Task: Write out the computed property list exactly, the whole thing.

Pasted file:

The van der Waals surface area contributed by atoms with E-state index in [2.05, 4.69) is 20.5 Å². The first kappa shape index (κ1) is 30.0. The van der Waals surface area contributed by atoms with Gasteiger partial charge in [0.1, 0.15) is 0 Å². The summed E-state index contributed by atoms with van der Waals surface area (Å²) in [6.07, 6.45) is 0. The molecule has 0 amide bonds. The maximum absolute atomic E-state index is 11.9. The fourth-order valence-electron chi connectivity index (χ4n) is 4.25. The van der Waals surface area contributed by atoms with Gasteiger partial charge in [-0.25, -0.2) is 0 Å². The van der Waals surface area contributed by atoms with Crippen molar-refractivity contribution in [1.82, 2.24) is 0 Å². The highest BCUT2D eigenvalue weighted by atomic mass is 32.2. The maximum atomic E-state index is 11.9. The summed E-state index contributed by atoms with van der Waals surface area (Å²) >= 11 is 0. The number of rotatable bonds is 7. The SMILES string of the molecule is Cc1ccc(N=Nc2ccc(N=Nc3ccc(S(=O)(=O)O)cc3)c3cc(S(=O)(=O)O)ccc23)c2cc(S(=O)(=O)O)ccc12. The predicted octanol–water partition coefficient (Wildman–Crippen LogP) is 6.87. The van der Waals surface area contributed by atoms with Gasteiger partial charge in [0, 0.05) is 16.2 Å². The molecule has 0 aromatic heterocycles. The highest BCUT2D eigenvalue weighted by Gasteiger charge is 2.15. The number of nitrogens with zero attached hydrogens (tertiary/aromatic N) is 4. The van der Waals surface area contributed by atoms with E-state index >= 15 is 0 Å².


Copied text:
The van der Waals surface area contributed by atoms with E-state index in [2.05, 4.69) is 20.5 Å². The first kappa shape index (κ1) is 30.0. The van der Waals surface area contributed by atoms with Gasteiger partial charge in [0.1, 0.15) is 0 Å². The summed E-state index contributed by atoms with van der Waals surface area (Å²) in [6.07, 6.45) is 0. The molecule has 0 amide bonds. The maximum absolute atomic E-state index is 11.9. The fourth-order valence-electron chi connectivity index (χ4n) is 4.25. The van der Waals surface area contributed by atoms with Gasteiger partial charge in [-0.25, -0.2) is 0 Å². The van der Waals surface area contributed by atoms with Crippen molar-refractivity contribution in [1.82, 2.24) is 0 Å². The highest BCUT2D eigenvalue weighted by atomic mass is 32.2. The maximum atomic E-state index is 11.9. The summed E-state index contributed by atoms with van der Waals surface area (Å²) >= 11 is 0. The number of rotatable bonds is 7. The SMILES string of the molecule is Cc1ccc(N=Nc2ccc(N=Nc3ccc(S(=O)(=O)O)cc3)c3cc(S(=O)(=O)O)ccc23)c2cc(S(=O)(=O)O)ccc12. The predicted octanol–water partition coefficient (Wildman–Crippen LogP) is 6.87. The van der Waals surface area contributed by atoms with Gasteiger partial charge in [0, 0.05) is 16.2 Å². The molecule has 0 aromatic heterocycles. The highest BCUT2D eigenvalue weighted by Gasteiger charge is 2.15. The number of nitrogens with zero attached hydrogens (tertiary/aromatic N) is 4. The van der Waals surface area contributed by atoms with E-state index >= 15 is 0 Å².